We’re not experts at interviewing, in-fact quite the opposite. We’re relative novices but we’ve been learning a few things along the way about the sort of people we’re looking for, and how we go about recruiting them.
Jim Collins in his excellent book Good To Great (read this bite-sized summary of it) is at pains to point out that great companies prioritise getting great people onto the bus before figuring out where the bus is going.
Though we don’t have a bus (not yet at least), we do subscribe to that theory here at Brightec. Getting the right people on board is more important than their current skills or experience.
Ultimately we can train people and provide experience but we cannot change someone’s character. Character comes before competence.
We want people who will fit in with our current team and office setup. People who get intrinsic value from their work (see http://www.danpink.com/books/drive); people who love what they do; people who are passionate but flexible, and people who want to work with us.
Character is the most important factor in our decision making and is therefore the most important element to tease out of an interviewee.
To find those candidates that we think have the mettle and the character to be a hit with Brightec we follow an increasingly familiar process:
Making time within a busy schedule of a growing company to interview applicants who, we hope, will decrease that burden is one of the paradoxical challenges for any small business. So, we don’t like to waste any time.
Firstly, we’ll go through the CVs and pick the handful we’d like to take to the next stage.
Second, we get on the phone. A telephone interview may seem a little crude but we’ve found them very effective. We don’t want to waste the applicants time and, of course, our time is precious too. Interviews often involve pulling staff away from their primary work which for a small business can have a significant cost implication.
Even at this early stage I’m looking for character. Later on we’ll involve a technical member of the team, but to begin with it is just me trying to root out the best people from the candidates.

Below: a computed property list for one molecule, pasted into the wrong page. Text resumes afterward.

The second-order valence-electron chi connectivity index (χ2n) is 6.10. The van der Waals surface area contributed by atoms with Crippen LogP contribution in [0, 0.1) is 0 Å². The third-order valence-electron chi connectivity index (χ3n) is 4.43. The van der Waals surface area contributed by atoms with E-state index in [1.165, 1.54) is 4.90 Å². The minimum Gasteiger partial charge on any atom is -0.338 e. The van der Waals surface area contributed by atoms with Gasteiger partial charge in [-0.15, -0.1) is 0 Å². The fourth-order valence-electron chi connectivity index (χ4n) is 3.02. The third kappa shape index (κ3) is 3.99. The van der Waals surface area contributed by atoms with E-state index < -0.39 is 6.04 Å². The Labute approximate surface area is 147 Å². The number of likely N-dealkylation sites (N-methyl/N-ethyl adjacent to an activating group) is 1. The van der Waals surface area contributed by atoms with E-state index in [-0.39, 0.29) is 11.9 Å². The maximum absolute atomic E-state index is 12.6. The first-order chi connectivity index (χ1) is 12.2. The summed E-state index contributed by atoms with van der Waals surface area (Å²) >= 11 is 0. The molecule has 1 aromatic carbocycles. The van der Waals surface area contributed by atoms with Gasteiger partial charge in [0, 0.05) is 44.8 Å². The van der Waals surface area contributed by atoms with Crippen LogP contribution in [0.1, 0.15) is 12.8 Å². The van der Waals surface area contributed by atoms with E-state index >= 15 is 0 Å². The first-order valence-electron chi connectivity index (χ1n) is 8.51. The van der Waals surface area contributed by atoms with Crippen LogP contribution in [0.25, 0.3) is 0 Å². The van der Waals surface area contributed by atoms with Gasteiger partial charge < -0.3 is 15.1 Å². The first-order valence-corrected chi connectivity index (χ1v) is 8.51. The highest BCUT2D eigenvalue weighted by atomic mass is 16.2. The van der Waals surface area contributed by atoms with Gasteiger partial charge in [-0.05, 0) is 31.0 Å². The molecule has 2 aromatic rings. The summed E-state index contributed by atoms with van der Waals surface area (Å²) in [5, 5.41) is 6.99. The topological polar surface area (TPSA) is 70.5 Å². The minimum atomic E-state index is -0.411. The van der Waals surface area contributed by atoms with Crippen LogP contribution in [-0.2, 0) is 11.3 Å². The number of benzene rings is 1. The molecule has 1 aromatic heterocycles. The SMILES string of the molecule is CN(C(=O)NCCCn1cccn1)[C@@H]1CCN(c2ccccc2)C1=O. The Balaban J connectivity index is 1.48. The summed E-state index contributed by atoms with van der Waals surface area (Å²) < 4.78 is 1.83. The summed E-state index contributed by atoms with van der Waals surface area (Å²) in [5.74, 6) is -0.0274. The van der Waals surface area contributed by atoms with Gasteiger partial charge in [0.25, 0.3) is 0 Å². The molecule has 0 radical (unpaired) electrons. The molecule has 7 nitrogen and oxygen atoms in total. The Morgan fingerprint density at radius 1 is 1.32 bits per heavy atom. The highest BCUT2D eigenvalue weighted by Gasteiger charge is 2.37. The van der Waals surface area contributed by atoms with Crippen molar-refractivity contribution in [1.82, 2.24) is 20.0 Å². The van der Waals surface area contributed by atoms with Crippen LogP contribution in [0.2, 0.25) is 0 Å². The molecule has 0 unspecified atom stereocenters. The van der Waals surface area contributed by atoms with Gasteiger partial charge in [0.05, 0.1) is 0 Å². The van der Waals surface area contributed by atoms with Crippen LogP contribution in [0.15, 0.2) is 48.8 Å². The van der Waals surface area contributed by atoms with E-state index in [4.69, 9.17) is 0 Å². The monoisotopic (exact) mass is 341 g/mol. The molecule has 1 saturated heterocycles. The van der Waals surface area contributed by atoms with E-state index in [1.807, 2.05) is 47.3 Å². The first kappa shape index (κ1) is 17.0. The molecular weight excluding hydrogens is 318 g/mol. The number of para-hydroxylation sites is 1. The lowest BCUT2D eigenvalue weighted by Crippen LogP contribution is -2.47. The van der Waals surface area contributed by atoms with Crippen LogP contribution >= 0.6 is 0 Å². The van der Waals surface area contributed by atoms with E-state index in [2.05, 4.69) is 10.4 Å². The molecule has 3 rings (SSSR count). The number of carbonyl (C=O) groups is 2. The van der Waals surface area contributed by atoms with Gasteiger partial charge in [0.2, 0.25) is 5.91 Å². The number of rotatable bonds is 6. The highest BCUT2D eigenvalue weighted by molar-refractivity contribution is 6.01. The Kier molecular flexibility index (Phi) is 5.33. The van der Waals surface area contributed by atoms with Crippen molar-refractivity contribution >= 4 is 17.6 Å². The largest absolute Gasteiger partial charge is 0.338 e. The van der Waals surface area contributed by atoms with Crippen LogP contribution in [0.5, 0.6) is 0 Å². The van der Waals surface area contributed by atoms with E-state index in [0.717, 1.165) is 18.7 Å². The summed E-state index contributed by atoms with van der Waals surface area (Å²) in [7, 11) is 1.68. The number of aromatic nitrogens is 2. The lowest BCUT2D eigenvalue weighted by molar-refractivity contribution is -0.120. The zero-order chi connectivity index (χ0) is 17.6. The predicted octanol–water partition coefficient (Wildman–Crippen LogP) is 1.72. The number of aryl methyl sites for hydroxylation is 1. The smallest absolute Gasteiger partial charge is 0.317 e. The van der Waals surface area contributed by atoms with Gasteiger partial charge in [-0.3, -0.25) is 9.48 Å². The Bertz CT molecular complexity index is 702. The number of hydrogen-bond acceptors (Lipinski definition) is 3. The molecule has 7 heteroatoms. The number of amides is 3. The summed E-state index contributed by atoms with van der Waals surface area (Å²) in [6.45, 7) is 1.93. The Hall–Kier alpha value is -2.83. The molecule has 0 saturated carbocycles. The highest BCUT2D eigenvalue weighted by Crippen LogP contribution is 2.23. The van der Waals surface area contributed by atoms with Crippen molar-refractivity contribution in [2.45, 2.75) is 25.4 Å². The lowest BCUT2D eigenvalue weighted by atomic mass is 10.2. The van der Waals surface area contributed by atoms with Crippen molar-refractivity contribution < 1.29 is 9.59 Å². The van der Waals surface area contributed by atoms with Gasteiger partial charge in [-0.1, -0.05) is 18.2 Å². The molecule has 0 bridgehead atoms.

So after setting the person at ease (see below), I ask some general questions such as; “give me a quick rundown of your background”, “what are you passionate about” and perhaps something more probing like; “why do you want to leave your current employment”.
Quite simply I’m trying to get the applicant talking. This will give me an insight into who they are and what they are about.
All through the process it is important to bear in mind that you are selling your company as much as the candidate is trying to sell themselves. This is important in the telephone interview but more so in the main interview.
It’s worth bearing in this in mind as it can easily be overlooked. It's easy to fall into the trap of thinking - ‘why wouldn’t they want to work for us?’
Inviting a candidate to a main interview is clearly the next step for people after the telephone interview. For us this involves an invite for them to come to our office for about ½ a day.
The time with us involves an initial interview chat, then a task, then a final chat to finish.
Typically the initial interview chat takes the form of: me introducing us, the candidate introducing themselves and any related projects they’ve been involved in, and then finally some more typical ‘interview’ questions. It is important that during the whole process you get a good feel for the character of the person, so setting them at ease is super important.
I therefore use the first part of the main interview to do this. I take 15-20mins to introduce and sell Brightec and why they should work for us. This allows them to settle in, but also for us to give them our best sales pitch.
Whilst character is the most important element to analyse during an interview, clearly getting a feel for their skills and experience is also important. We therefore use a large section of the time with us for the candidate to complete an exercise that we can later review with them.
For developers this is pretty much always the same task, building a small app from scratch in a given period, for other roles we try to find something suitable. They would typically spend a couple of hours on the task and then present to us what they have achieved and talk through the reasoning etc.
So, in addition to us being able to assess the applicants specific skills the task element of the interview allows us to review how they relate in the office environment, how well they can understand a task and also how well they can present what they have done.
Hopefully it also allows them to see more deeply how we work and how we relate as a staff team.
Some final notes of things we think are important in the interview process:
1. Review with the team It is important that you get a wide variety of views from different staff members
2. Make a decision quickly Good candidates will get snapped up quickly, don’t hang about in making an offer to a good candidate
3. Experience or trainability? At some point you’ll need to make a decision whether you will go for experience or trainability.
I guess ideally you should know this in advance of the interview stage, but for us we had to work this out during the process. We simply didn’t know who would apply or what our feelings were on this, although in the end we opted for trainability over experience
Search over 200 blog posts from our team
Subscribe to our monthly digest of blogs to stay in the loop and come with us on our journey to make things better!